Not that long ago one could have thought that you were describing a movie if you told that large numbers (really large) of IoT devices (CCTV cameras and such) were harassing DNS service providers and made several high-profile sites inaccessible. This was Mirai malware in 2016 that identified IoT devices with network connection. The effectiveness of the method of getting access to the devices by using a list of default passwords should make us worried. Yes, really it used a list of 60 common default passwords to spread and it was effective as people had not changed their passwords. The devices were just plugged in and left running.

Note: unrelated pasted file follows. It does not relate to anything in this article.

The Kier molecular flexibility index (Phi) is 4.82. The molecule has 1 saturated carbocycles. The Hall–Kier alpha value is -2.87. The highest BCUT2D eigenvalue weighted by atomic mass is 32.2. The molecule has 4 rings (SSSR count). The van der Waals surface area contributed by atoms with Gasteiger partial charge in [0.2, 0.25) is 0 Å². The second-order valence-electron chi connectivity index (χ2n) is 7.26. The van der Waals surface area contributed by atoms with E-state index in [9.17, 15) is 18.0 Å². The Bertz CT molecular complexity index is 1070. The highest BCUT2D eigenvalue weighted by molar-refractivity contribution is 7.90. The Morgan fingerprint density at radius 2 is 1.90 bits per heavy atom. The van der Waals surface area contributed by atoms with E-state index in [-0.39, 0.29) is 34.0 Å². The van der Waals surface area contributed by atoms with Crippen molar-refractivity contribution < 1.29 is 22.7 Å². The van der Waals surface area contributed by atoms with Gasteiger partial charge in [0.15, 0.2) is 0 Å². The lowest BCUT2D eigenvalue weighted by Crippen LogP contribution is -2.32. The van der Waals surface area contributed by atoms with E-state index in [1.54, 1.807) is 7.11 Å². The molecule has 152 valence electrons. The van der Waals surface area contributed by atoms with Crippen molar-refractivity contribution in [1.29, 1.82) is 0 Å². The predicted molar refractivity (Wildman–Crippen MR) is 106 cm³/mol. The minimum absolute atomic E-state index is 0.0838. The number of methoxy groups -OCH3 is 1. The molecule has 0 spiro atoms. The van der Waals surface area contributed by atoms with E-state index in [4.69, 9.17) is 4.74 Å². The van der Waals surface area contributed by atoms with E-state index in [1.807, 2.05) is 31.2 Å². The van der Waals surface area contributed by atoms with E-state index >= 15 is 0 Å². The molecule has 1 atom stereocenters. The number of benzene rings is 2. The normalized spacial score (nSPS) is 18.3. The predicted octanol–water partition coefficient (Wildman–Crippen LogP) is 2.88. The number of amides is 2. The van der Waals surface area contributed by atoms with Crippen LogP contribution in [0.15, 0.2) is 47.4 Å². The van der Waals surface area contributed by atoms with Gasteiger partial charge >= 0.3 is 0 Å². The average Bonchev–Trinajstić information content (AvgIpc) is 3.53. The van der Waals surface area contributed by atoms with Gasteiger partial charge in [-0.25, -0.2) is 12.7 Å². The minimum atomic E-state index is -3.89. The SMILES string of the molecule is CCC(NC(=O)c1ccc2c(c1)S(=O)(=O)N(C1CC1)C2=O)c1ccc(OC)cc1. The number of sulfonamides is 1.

IoT is growing with an ever increasing pace. It is disrupting our lives in an unseen manner. Every aspect of our lives from the places we work to our homes. We can do many nifty and good things with IoT. But there is a downside to this. All those connected devices are really interesting to cybercriminals. They offer more possible attack vectors for the criminals to target us. Moreover, remember that you have more computing power on your phone than the Apollo era computers. Now don't even get me started about the amount of highly personal data that you carry with you on your phone. That is really interesting for the criminals. We have to be fast when addressing this problem. Before it is too late.